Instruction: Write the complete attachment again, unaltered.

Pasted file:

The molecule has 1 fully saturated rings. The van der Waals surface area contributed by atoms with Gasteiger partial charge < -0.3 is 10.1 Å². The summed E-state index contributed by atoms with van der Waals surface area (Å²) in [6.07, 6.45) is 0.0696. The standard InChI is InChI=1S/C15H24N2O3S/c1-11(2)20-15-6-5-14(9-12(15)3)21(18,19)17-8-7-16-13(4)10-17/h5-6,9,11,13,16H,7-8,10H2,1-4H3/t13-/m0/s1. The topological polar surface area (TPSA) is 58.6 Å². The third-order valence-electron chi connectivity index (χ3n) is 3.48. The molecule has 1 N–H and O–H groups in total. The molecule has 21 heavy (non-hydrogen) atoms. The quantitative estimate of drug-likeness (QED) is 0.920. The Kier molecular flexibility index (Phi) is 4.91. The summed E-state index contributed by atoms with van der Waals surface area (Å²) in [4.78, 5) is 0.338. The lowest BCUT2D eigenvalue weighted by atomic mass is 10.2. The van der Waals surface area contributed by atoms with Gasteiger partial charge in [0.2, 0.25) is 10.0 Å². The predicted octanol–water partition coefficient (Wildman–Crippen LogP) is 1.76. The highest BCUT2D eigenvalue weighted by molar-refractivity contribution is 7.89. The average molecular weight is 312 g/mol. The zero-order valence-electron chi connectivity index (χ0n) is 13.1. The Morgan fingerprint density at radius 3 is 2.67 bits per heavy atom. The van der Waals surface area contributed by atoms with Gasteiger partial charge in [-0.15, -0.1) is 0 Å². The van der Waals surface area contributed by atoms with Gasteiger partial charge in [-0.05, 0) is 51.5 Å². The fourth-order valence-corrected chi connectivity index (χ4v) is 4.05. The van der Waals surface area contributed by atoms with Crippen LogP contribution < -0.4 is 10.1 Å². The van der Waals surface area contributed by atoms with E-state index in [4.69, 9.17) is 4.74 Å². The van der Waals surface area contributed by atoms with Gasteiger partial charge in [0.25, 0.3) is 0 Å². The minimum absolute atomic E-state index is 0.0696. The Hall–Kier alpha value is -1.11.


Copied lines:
The molecule has 1 fully saturated rings. The van der Waals surface area contributed by atoms with Gasteiger partial charge < -0.3 is 10.1 Å². The summed E-state index contributed by atoms with van der Waals surface area (Å²) in [6.07, 6.45) is 0.0696. The standard InChI is InChI=1S/C15H24N2O3S/c1-11(2)20-15-6-5-14(9-12(15)3)21(18,19)17-8-7-16-13(4)10-17/h5-6,9,11,13,16H,7-8,10H2,1-4H3/t13-/m0/s1. The topological polar surface area (TPSA) is 58.6 Å². The third-order valence-electron chi connectivity index (χ3n) is 3.48. The molecule has 1 N–H and O–H groups in total. The molecule has 21 heavy (non-hydrogen) atoms. The quantitative estimate of drug-likeness (QED) is 0.920. The Kier molecular flexibility index (Phi) is 4.91. The summed E-state index contributed by atoms with van der Waals surface area (Å²) in [4.78, 5) is 0.338. The lowest BCUT2D eigenvalue weighted by atomic mass is 10.2. The van der Waals surface area contributed by atoms with Gasteiger partial charge in [0.2, 0.25) is 10.0 Å². The predicted octanol–water partition coefficient (Wildman–Crippen LogP) is 1.76. The highest BCUT2D eigenvalue weighted by molar-refractivity contribution is 7.89. The average molecular weight is 312 g/mol. The zero-order valence-electron chi connectivity index (χ0n) is 13.1. The Morgan fingerprint density at radius 3 is 2.67 bits per heavy atom. The van der Waals surface area contributed by atoms with Gasteiger partial charge in [-0.15, -0.1) is 0 Å². The van der Waals surface area contributed by atoms with Gasteiger partial charge in [-0.05, 0) is 51.5 Å². The fourth-order valence-corrected chi connectivity index (χ4v) is 4.05. The van der Waals surface area contributed by atoms with Crippen LogP contribution < -0.4 is 10.1 Å². The van der Waals surface area contributed by atoms with E-state index in [4.69, 9.17) is 4.74 Å². The van der Waals surface area contributed by atoms with Gasteiger partial charge in [0.25, 0.3) is 0 Å². The minimum absolute atomic E-state index is 0.0696. The Hall–Kier alpha value is -1.11.